Some times you are not given root privileges and you might end up not being able to use sudo. Many other times, it's not advisable to use sudo to install packages as it might overwrite some package which might be in use by some other applications.

Virtualenv can help you create a separate environment where you don't need root privileges as well as be able to tailor the environment according to your need. It consists of self-contained python installation which only interacts with your specific created environment.

So basically, it gives you a bit of freedom as well as avoid damaging (or modifying) the root environment which might be hosting many old functionalities of old applications.

Installation is pretty easy too.


Installing packages with sudo pip will install packages globally, which may break some system tools.

By install globally it means you will install your packages in place like /usr/lib/python2.7/site-package so if some packages need a previous version of your python packages, this action may break it.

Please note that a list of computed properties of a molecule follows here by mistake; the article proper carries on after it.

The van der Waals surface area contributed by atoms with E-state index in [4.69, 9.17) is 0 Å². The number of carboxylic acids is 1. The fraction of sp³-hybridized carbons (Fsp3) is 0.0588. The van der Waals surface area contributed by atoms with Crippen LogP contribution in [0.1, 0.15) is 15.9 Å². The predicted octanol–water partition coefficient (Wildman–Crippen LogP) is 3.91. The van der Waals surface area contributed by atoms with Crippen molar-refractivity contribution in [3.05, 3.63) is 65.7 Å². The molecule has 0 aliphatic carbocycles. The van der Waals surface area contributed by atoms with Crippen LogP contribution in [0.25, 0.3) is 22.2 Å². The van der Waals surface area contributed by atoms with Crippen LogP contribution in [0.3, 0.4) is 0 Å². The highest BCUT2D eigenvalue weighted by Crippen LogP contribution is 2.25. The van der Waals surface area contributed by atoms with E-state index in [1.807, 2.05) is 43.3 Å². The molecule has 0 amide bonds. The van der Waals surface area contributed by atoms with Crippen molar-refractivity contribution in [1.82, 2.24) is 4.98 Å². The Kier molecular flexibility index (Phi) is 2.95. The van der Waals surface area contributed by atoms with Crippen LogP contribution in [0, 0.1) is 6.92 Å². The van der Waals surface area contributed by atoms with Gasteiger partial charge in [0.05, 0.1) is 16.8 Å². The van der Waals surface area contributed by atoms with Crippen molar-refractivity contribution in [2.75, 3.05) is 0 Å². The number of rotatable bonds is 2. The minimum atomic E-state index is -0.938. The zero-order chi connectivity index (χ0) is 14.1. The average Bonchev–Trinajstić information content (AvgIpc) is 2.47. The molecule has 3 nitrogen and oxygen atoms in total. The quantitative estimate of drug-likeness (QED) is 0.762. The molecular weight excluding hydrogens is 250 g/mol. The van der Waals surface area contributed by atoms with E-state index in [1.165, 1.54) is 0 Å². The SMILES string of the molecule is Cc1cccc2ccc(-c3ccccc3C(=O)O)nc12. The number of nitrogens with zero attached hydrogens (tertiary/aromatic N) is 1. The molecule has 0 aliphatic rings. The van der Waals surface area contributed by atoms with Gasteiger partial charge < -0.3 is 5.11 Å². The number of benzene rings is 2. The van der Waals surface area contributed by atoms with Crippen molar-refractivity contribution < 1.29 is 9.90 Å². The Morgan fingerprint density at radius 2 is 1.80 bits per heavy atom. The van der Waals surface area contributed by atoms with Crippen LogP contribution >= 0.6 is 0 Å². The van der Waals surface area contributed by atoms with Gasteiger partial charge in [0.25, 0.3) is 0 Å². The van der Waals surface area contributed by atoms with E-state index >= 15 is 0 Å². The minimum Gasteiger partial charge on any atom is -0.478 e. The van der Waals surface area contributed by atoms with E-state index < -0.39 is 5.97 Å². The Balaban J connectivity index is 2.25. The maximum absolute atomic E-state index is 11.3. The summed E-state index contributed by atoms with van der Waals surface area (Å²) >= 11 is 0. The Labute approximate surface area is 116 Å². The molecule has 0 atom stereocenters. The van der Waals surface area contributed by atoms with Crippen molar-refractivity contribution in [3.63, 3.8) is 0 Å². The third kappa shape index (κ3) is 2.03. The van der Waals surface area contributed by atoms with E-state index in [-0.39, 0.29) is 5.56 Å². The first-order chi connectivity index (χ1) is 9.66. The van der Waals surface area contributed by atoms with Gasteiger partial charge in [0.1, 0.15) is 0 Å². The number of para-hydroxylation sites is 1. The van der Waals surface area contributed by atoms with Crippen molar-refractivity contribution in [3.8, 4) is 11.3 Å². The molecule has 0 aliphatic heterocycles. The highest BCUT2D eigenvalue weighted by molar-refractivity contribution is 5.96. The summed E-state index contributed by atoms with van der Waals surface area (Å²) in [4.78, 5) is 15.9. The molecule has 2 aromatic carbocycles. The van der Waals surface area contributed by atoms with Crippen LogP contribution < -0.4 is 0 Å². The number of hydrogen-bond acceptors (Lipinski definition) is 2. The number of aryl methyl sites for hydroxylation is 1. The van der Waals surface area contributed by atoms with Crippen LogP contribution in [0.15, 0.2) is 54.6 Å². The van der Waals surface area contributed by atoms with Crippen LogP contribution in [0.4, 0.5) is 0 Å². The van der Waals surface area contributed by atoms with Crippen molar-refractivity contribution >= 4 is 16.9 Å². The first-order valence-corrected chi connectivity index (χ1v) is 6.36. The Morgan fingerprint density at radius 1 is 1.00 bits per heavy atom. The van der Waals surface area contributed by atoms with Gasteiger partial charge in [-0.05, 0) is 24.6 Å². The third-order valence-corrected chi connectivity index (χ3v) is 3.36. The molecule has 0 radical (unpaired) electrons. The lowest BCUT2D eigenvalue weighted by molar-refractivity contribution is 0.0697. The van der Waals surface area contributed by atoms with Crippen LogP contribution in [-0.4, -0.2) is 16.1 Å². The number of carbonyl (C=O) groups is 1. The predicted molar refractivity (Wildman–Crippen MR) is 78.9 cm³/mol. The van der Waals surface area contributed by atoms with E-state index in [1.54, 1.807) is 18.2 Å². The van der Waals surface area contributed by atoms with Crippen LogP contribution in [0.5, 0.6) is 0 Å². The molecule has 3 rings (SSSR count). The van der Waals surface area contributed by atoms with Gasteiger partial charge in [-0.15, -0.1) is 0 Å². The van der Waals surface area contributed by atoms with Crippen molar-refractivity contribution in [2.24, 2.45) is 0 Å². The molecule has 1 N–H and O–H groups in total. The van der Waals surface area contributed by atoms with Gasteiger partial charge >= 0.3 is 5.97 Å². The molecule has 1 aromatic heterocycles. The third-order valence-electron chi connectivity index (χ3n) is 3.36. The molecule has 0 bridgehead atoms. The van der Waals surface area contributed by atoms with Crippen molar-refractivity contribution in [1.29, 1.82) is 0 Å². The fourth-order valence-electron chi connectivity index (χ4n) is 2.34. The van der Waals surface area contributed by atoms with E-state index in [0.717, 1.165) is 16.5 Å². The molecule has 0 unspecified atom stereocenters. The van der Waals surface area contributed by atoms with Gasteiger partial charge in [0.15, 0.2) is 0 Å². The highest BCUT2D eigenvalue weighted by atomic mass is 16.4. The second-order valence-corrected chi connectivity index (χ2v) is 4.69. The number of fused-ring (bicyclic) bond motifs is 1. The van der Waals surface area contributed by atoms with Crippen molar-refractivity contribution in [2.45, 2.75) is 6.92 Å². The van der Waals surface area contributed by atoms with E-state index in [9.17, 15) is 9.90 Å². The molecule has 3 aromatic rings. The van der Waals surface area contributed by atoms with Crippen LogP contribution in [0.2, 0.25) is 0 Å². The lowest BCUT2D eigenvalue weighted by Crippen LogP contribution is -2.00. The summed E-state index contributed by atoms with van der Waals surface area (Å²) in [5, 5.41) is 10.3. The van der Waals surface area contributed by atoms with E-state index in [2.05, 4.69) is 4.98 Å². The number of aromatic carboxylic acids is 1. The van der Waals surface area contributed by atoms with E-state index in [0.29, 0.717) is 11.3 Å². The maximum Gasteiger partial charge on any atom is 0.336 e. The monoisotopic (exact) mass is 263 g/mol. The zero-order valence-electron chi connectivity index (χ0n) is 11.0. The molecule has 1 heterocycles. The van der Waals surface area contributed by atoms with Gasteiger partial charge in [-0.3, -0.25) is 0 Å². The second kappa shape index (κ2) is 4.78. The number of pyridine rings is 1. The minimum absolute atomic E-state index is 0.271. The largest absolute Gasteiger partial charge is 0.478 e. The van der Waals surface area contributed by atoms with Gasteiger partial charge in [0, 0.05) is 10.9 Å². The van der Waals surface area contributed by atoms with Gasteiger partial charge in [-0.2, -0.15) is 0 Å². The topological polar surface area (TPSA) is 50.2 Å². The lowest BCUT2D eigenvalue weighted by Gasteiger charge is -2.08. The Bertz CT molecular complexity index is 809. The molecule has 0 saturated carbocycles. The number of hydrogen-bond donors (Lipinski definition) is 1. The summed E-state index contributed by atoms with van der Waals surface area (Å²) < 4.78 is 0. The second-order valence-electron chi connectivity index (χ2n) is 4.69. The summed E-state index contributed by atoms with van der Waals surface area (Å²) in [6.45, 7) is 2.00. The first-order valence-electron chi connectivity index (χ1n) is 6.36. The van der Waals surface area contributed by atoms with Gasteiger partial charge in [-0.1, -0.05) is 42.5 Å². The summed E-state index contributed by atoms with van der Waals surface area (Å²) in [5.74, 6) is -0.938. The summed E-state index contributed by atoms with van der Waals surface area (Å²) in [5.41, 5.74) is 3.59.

virtualenv allows you to avoid installing Python packages globally by making an isolated python environment. That means it will install packages just in your desire project folder.

On mac and linux

  • Install

    python3 -m pip install --user virtualenv
  • Creating a Virtual Env: Go to your desired project folder

    python3 -m virtualenv env
  • Activating a virtualenv: In your desired project folder

    source env/bin/activate

After activating you can install your packages using pip.

For more information about using it in Windows: How to use virtualenv in Windows


I am going to break your question into two parts.

What is a virtualenv?

Python has its own way of downloading, storing, and resolving site packages. But Python can not differentiate between different versions in the site-package directory. Packages will be installed in one of the directories, whose name can be found by running the site.getsitepackages() commands.

>>> import site
>>> site.getsitepackages()

This means package_v2.0.1 and package_v3.0.1 have to be in the same directory with the same name i.e. package, which is obviously not possible. Now, you may ask why we would need the same package with different versions on our system. This is because multiple projects may require different versions of Python packages or even different Python versions themselves. So there was a need to have something which will resolve these conflicts and Virtualenv came into the picture to solve this issue.

What does it do for me?

It isolates the environment for Python projects so that each project can have its own dependencies.